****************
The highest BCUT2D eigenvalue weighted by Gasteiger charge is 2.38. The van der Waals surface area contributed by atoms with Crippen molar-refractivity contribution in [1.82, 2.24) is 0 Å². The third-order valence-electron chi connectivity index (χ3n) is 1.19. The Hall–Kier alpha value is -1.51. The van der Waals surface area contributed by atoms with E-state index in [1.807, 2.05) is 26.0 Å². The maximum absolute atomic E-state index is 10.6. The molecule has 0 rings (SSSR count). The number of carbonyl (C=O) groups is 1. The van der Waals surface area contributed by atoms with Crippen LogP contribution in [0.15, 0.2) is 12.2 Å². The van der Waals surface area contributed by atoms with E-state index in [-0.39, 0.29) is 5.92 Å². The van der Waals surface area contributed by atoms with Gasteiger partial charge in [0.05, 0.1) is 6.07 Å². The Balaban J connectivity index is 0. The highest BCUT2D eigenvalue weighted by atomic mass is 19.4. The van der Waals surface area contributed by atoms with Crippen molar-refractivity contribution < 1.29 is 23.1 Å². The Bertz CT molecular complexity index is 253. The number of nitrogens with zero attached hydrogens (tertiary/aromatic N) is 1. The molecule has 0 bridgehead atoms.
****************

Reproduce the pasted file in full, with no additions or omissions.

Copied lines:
The highest BCUT2D eigenvalue weighted by Gasteiger charge is 2.38. The van der Waals surface area contributed by atoms with Crippen molar-refractivity contribution in [1.82, 2.24) is 0 Å². The third-order valence-electron chi connectivity index (χ3n) is 1.19. The Hall–Kier alpha value is -1.51. The van der Waals surface area contributed by atoms with E-state index in [1.807, 2.05) is 26.0 Å². The maximum absolute atomic E-state index is 10.6. The molecule has 0 rings (SSSR count). The number of carbonyl (C=O) groups is 1. The van der Waals surface area contributed by atoms with Crippen LogP contribution in [0.15, 0.2) is 12.2 Å². The van der Waals surface area contributed by atoms with E-state index in [-0.39, 0.29) is 5.92 Å². The van der Waals surface area contributed by atoms with Gasteiger partial charge in [0.05, 0.1) is 6.07 Å². The Balaban J connectivity index is 0. The highest BCUT2D eigenvalue weighted by atomic mass is 19.4. The van der Waals surface area contributed by atoms with Crippen molar-refractivity contribution < 1.29 is 23.1 Å². The Bertz CT molecular complexity index is 253. The number of nitrogens with zero attached hydrogens (tertiary/aromatic N) is 1. The molecule has 0 bridgehead atoms.